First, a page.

Leverage Your Legacy with Life Insurance
In today’s issue of The Activator, we’d like to share two strategies that we believe are both compelling and relevant for a great many average affluent families. Both strategies involve strategically leveraging the gift of life insurance. Importantly, this is something that you should consider if you have a taxable estate, if you are projected to have a taxable estate, and also even if you aren’t projected to have a taxable estate. So . . . , this means that all of you would be wise to reevaluate whether you personally may benefit by incorporating this often misunderstood and neglected asset class. We hope that by educating you better on these two strategies, that you’ll be motivated to give this more serious consideration.
Life insurance offers two very important types of leverage. First, it provides tax leverage, since any associated death benefit will never be subject to income or estate tax, if properly owned outside your taxable estate. Second, life insurance also provides inherent death benefit leverage. Simply understood, in exchange for some amount of your redeployed capital you’re able to create a legacy asset that is many multiples of that amount by way of the death benefit eventually payable to your chosen beneficiaries.
The first strategy we would like to share with you is commonly called the IRA Maximizer Strategy. The ideal context for this strategy is any successful individual or family that has the good fortune to have accumulated a large retirement plan in one or more IRA, 403(b), 401(k) or similar account, and to not need these dollars to live on during retirement. If this is you, then your retirement account is or will eventually become one of your largest single assets in retirement. At the same time, you may have arrived at the age of 70 ½ (or will eventually), and are disappointed to learn that the IRS is forcing you to begin taking an annual required minimum distribution from your qualified retirement accounts. You’d much prefer continuing to delay distributions, because these distributions are 100% taxable. Unfortunately, this is not a legal option. Over your lifetime, these forced distributions and associated income taxes are a substantial loss of legacy value that could have further blessed your chosen beneficiaries.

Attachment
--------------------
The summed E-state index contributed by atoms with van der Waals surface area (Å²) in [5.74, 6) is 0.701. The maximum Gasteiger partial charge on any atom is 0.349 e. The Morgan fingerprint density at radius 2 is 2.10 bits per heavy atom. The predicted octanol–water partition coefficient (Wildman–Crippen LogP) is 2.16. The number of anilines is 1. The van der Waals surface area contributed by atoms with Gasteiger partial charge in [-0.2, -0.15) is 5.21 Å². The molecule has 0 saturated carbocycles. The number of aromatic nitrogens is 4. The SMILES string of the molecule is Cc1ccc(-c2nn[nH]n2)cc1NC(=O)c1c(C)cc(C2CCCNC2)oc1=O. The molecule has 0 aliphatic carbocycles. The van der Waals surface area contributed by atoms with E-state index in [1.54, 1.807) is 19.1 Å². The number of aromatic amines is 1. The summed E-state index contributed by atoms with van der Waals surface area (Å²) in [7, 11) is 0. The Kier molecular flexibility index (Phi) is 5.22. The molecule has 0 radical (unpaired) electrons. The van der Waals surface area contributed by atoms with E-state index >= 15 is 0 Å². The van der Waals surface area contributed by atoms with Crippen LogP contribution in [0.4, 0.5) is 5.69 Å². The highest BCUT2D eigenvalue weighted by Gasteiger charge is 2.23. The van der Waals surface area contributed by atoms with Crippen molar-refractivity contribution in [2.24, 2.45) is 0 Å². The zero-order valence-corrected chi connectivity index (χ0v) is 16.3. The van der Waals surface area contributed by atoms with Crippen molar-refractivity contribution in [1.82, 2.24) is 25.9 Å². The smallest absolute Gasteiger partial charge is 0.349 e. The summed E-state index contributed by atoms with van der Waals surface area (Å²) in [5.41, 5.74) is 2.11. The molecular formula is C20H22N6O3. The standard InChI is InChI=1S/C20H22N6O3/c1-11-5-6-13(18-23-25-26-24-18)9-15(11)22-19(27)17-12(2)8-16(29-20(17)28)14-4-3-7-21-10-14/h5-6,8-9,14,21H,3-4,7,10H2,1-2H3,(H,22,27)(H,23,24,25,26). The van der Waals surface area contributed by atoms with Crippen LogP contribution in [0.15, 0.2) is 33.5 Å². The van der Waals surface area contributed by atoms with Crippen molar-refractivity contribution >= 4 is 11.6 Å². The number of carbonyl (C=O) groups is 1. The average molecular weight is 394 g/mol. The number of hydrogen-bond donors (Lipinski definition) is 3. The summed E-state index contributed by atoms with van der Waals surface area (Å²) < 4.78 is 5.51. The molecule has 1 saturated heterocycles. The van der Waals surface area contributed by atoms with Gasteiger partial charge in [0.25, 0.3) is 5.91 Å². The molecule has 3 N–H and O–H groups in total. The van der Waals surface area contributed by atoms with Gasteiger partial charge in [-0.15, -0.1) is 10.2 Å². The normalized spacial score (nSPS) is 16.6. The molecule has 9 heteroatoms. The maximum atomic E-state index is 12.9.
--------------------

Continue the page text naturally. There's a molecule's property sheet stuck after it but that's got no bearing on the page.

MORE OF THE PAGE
The IRA Maximizer Strategy is a very simple and often appealing strategy that has been used for many years. Here’s how it works. Take your required minimum distribution each year, subtract the amount of tax you’ll have to pay on it, and then redeploy the balance into a life insurance policy designed to maximize guaranteed death benefit. If you have, or are projected to have a taxable estate, this life insurance policy would best be owned in an irrevocable trust and you would gift this amount to the trust each year to ensure that the future death benefit would eventually pass to your beneficiaries’ estate tax free. If you do not have a taxable estate, or are not projected to have one, there would not likely be a need for an irrevocable trust.
To help you see this even more clearly, let’s look at an example. For an average male 70 years old, with a standard health rate class, in exchange for a $50,000 amount each year, you could create a $1.38M guaranteed death benefit. For an average female 70 years old, with a standard health rate class, in exchange for a $50,000 amount each year, you could create a $1.64M guaranteed death benefit. Again, this death benefit would be 100% income and estate tax free, if properly owned and managed. If you were to instead reinvest these annual amounts in a traditional mutual fund investment or the like, you would be hard pressed, in any reasonable time period, to create a comparable legacy value for your family. Even more so, it would be near impossible to create this kind of guaranteed and tax free value.
The Capital Asset Transfer Strategy is also a very simple and often appealing strategy that has been used for many years. As a starting point, its important to understand that no matter what assets you have now or the amount of capital you’ve accumulated to this point in your life, only after better understanding your future needs from your capital and the income it will produce, will you reasonably be able to consider leveraging strategies such as this that involve redeploying some portion of your capital into longer term legacy assets.